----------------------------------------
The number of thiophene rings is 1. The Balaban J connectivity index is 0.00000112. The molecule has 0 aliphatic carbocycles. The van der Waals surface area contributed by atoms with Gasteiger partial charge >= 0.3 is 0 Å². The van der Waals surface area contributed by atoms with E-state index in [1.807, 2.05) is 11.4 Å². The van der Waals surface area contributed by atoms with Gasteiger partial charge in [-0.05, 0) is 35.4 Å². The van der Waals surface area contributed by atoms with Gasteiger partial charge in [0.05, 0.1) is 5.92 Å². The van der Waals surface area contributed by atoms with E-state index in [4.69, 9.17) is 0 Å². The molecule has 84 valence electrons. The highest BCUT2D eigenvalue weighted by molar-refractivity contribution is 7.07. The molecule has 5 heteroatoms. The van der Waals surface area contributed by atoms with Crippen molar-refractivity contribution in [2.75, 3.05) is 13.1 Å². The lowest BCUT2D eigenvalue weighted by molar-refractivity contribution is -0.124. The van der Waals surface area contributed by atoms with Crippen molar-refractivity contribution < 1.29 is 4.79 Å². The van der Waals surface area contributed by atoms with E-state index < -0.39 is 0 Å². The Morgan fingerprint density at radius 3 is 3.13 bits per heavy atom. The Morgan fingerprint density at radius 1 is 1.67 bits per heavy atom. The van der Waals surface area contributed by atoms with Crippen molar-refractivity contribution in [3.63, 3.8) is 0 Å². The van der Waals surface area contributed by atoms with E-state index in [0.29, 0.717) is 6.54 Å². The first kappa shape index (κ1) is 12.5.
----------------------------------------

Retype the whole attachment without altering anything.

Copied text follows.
The number of thiophene rings is 1. The Balaban J connectivity index is 0.00000112. The molecule has 0 aliphatic carbocycles. The van der Waals surface area contributed by atoms with Gasteiger partial charge >= 0.3 is 0 Å². The van der Waals surface area contributed by atoms with E-state index in [1.807, 2.05) is 11.4 Å². The van der Waals surface area contributed by atoms with Gasteiger partial charge in [-0.05, 0) is 35.4 Å². The van der Waals surface area contributed by atoms with Gasteiger partial charge in [0.05, 0.1) is 5.92 Å². The van der Waals surface area contributed by atoms with E-state index in [4.69, 9.17) is 0 Å². The molecule has 84 valence electrons. The highest BCUT2D eigenvalue weighted by molar-refractivity contribution is 7.07. The molecule has 5 heteroatoms. The van der Waals surface area contributed by atoms with Crippen molar-refractivity contribution in [2.75, 3.05) is 13.1 Å². The lowest BCUT2D eigenvalue weighted by molar-refractivity contribution is -0.124. The van der Waals surface area contributed by atoms with Crippen molar-refractivity contribution < 1.29 is 4.79 Å². The van der Waals surface area contributed by atoms with E-state index < -0.39 is 0 Å². The Morgan fingerprint density at radius 3 is 3.13 bits per heavy atom. The Morgan fingerprint density at radius 1 is 1.67 bits per heavy atom. The van der Waals surface area contributed by atoms with Crippen molar-refractivity contribution in [3.63, 3.8) is 0 Å². The van der Waals surface area contributed by atoms with E-state index in [0.29, 0.717) is 6.54 Å². The first kappa shape index (κ1) is 12.5.